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Dr. Al SearsYou’ll never hear that cardio is bad for you from traditional doctors. But it is. And particularly bad for your bones.

Let me give you an example… For decades, Bill Rodgers was a record-breaking long-distance runner. Nicknamed the “Marathon Man,” this former Olympian was ranked the No. 1 runner in the world three times.

But while training for a race, Bill’s leg gave out and he crashed to the ground. He broke his tibia. He’d been running for weeks with a stress fracture.

Bill looked like he was in Peak physical condition. But he had a bone density score that put him at a big risk for fractures and osteoporosis.

Bill and his doctors were shocked. But I wasn’t surprised. It’s typical of someone who does cardio.

Cardio Training Issues

“Cardio” is short for cardiovascular endurance training. It’s the idea that you have to raise your heart rate for a long time.

CArdio goes against how your body was built to move. It’s bad for your lungs, heart, muscles — and bones.

Recent research shows that people who do cardio have a higher risk for developing osteoporosis.1 In fact, studies on Olympic athletes found that they are 33% more likely to have higher levels of bone loss than non-athletes!2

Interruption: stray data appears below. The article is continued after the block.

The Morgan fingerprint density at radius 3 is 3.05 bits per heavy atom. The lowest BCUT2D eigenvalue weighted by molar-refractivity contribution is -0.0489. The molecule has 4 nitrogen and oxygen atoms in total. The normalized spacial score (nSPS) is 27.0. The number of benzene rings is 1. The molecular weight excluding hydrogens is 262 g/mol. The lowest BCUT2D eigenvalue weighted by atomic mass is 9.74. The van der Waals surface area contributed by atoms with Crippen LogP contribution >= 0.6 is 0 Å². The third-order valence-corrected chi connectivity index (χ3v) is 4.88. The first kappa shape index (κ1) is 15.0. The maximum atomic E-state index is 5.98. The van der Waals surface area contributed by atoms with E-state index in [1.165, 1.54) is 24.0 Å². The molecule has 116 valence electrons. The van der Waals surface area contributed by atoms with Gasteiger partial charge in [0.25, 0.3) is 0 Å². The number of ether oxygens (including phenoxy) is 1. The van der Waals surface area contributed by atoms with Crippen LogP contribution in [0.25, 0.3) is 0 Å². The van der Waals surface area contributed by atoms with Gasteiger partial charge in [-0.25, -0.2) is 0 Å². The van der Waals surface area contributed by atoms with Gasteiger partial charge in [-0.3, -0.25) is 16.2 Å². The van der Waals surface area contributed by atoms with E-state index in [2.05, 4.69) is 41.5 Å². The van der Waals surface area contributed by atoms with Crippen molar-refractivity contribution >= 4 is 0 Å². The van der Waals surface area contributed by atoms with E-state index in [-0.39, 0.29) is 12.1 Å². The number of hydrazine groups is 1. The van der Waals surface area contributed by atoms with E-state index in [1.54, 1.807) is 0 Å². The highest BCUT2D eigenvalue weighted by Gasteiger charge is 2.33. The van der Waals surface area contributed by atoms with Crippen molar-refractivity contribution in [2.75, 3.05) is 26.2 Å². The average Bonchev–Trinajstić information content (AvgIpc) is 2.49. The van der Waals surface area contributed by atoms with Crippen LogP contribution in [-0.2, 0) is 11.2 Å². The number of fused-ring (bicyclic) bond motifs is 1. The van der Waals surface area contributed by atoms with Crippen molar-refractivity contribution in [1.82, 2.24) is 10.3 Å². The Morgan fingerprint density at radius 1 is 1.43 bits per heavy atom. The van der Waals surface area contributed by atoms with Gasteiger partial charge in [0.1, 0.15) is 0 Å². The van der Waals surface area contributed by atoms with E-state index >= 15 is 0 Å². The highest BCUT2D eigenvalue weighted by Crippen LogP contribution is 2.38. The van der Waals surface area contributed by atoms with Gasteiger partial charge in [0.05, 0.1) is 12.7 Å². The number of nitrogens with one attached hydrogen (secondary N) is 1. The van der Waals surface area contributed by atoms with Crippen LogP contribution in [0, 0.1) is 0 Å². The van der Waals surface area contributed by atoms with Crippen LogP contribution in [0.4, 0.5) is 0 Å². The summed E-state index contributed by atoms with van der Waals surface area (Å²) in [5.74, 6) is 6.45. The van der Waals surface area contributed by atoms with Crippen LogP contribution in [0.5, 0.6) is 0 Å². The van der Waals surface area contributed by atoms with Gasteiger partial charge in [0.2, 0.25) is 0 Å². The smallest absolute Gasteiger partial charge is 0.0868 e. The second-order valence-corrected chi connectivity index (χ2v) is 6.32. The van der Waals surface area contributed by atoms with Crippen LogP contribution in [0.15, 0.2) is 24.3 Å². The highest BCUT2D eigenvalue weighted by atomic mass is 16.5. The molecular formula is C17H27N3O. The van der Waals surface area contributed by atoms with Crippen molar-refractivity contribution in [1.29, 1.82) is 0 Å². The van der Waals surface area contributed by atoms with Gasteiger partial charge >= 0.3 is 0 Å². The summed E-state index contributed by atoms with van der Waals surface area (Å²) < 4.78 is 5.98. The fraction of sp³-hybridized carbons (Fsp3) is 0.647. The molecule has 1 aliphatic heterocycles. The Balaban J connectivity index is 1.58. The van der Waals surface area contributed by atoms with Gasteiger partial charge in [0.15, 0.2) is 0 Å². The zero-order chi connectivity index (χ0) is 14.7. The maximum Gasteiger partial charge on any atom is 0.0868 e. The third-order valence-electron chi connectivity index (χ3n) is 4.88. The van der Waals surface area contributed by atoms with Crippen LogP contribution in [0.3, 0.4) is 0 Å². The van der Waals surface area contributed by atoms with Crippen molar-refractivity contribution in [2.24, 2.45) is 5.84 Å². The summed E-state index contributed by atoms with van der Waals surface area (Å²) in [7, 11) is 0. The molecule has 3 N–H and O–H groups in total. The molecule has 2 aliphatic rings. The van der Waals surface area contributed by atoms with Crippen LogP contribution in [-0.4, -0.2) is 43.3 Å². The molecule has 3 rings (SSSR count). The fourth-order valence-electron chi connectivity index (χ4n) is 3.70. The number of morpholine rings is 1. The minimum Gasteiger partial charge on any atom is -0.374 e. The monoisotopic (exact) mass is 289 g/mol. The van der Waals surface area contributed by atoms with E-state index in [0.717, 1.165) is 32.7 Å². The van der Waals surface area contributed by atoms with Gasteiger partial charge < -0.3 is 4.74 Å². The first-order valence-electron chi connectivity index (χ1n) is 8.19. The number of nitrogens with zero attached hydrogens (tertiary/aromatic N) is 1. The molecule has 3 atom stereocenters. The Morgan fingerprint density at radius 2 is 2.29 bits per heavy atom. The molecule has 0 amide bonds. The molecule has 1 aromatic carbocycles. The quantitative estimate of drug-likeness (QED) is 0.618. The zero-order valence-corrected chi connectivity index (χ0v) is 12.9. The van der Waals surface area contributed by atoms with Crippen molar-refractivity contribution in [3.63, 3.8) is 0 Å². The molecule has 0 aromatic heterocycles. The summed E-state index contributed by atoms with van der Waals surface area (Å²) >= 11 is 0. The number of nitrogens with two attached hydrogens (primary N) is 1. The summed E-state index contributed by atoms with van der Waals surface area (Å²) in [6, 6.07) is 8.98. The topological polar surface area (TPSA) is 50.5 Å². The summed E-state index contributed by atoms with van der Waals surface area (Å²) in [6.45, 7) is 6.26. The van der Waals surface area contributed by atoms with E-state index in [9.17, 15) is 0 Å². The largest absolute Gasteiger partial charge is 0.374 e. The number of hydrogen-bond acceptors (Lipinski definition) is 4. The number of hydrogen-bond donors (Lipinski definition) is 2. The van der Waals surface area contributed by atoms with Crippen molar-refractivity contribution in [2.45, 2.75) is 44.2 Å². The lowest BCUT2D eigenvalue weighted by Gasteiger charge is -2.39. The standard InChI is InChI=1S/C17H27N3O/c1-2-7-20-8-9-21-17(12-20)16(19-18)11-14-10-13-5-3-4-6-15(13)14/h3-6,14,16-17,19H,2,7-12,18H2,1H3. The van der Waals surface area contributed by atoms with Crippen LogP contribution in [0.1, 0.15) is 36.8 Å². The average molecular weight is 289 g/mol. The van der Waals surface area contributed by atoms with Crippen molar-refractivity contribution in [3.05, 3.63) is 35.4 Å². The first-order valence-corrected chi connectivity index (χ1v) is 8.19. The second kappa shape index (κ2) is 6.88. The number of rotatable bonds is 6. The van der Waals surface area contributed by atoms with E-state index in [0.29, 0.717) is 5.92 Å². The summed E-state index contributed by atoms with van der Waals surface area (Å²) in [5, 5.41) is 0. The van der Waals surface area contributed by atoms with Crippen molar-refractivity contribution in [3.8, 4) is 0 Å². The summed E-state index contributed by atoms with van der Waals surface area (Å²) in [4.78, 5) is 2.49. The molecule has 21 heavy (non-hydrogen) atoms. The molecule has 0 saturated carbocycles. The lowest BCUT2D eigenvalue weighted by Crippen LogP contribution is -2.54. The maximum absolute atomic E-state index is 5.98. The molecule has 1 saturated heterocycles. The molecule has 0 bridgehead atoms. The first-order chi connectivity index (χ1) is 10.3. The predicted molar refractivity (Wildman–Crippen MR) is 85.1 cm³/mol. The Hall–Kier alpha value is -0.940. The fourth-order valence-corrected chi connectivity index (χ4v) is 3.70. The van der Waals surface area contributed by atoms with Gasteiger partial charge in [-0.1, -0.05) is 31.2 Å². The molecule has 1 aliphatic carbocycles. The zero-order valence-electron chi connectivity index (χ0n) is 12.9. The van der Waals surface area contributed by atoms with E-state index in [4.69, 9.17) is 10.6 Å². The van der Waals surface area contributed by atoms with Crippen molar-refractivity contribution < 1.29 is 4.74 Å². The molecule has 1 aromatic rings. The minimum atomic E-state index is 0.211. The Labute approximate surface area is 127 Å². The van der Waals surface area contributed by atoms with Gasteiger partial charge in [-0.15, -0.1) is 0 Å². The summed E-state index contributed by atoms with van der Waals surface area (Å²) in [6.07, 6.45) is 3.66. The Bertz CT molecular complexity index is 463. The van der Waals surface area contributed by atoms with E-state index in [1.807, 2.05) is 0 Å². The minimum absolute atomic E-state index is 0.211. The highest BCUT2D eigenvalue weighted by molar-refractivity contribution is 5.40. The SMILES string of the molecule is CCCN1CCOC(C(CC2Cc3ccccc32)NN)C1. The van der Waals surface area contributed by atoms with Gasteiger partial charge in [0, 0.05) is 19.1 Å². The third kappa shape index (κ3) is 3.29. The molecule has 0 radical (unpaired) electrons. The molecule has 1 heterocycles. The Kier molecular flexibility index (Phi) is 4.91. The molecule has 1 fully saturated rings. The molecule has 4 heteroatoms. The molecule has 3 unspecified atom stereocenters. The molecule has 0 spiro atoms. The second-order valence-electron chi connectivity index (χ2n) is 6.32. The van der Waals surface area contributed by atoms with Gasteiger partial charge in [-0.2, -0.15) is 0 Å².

The solution to building strong bones is to shorten the duration of your exertion but increase the challenge.

My PACE program will help you do that — in only 12 minutes. Not the 30 minutes “experts” say you need.

PACE stands for Progressively Accelerating Cardiopulmonary Exertion. The concept is simple: short, progressively accelerated bursts of intense exerCise followed by rest. It’s not “how long” you work out, but “how intensely” you exert yourself.

And it’s proven to repair and rebuild your bone density.

autophagy, bone health

PACE Your Way to Bones That Last a Lifetime

One of the fastest — and most effective ways — to stimulate bone growth is with a type of exercise called plyometrics. Some people refer to it as jump training.

When you do these moves, you bend your bones slightly. It sounds painful. But it helps lay down new bone tissue. Plus, the shock of landing on the ground promotes new bone growth. My favorite is the jump squat. Here’s how you do it:

  1. Start with your body crouched, feet together, hands bEhind your head with elbows out.

  2. From this position, straighten your legs and jump upward as high as you can.

  3. Once you have landed, return to your original starting position and repeat.

It’ll take you a few sessions to build up your stamina. Start slowly. Build up your strength and endurance gradually. Rest and recover between sets.

Dr Al Sears, MD

To Your Good Health

Dr. Al Sears

Al Sears, MD, CNS

Did You Find The Red Letters?: PACE

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Visit our Discover Blog to read more Dr. Sears articles.

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Sources & References

1. Hong Ram A and Kim SW. “Effects of resistance exercise on bone health.” Endocrinol Metab. 2018;33:435-444.
2. Pollock N, et al. “Bone-mineral density and other features of the female athlete triad in elite endurance runners: A longitudinal and cross-sectional observational study.” Int J Sport Nutr Exerc Metab. 2010 Oct;20(5):418-426.

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